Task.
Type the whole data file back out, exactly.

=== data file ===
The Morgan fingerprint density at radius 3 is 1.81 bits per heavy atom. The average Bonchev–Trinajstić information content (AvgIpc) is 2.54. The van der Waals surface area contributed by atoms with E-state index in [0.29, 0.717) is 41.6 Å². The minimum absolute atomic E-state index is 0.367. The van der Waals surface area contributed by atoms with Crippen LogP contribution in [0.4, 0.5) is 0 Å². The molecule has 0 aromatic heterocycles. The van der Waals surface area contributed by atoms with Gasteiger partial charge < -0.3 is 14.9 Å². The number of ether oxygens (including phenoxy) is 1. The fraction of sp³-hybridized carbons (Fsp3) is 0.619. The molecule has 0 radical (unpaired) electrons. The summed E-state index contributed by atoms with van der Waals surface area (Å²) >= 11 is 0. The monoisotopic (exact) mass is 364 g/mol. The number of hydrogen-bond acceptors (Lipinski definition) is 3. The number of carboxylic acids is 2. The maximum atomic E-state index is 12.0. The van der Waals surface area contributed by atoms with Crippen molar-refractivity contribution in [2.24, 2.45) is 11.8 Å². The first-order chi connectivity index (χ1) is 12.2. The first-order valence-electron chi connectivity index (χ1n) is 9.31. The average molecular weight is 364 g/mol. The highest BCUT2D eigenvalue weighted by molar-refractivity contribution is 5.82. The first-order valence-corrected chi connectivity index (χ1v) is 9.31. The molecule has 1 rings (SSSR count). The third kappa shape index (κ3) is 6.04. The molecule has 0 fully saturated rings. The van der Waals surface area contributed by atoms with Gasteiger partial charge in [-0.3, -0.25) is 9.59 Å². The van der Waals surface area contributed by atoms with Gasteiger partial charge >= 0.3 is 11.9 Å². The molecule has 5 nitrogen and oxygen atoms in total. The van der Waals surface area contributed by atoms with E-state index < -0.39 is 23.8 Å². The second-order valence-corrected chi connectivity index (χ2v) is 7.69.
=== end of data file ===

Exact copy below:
The Morgan fingerprint density at radius 3 is 1.81 bits per heavy atom. The average Bonchev–Trinajstić information content (AvgIpc) is 2.54. The van der Waals surface area contributed by atoms with E-state index in [0.29, 0.717) is 41.6 Å². The minimum absolute atomic E-state index is 0.367. The van der Waals surface area contributed by atoms with Crippen LogP contribution in [0.4, 0.5) is 0 Å². The molecule has 0 aromatic heterocycles. The van der Waals surface area contributed by atoms with Gasteiger partial charge < -0.3 is 14.9 Å². The number of ether oxygens (including phenoxy) is 1. The fraction of sp³-hybridized carbons (Fsp3) is 0.619. The molecule has 0 radical (unpaired) electrons. The summed E-state index contributed by atoms with van der Waals surface area (Å²) >= 11 is 0. The monoisotopic (exact) mass is 364 g/mol. The number of hydrogen-bond acceptors (Lipinski definition) is 3. The number of carboxylic acids is 2. The maximum atomic E-state index is 12.0. The van der Waals surface area contributed by atoms with Crippen molar-refractivity contribution in [2.24, 2.45) is 11.8 Å². The first-order chi connectivity index (χ1) is 12.2. The first-order valence-electron chi connectivity index (χ1n) is 9.31. The average molecular weight is 364 g/mol. The highest BCUT2D eigenvalue weighted by molar-refractivity contribution is 5.82. The first-order valence-corrected chi connectivity index (χ1v) is 9.31. The molecule has 1 rings (SSSR count). The third kappa shape index (κ3) is 6.04. The molecule has 0 fully saturated rings. The van der Waals surface area contributed by atoms with Gasteiger partial charge in [-0.3, -0.25) is 9.59 Å². The van der Waals surface area contributed by atoms with Gasteiger partial charge >= 0.3 is 11.9 Å². The molecule has 5 nitrogen and oxygen atoms in total. The van der Waals surface area contributed by atoms with E-state index < -0.39 is 23.8 Å². The second-order valence-corrected chi connectivity index (χ2v) is 7.69.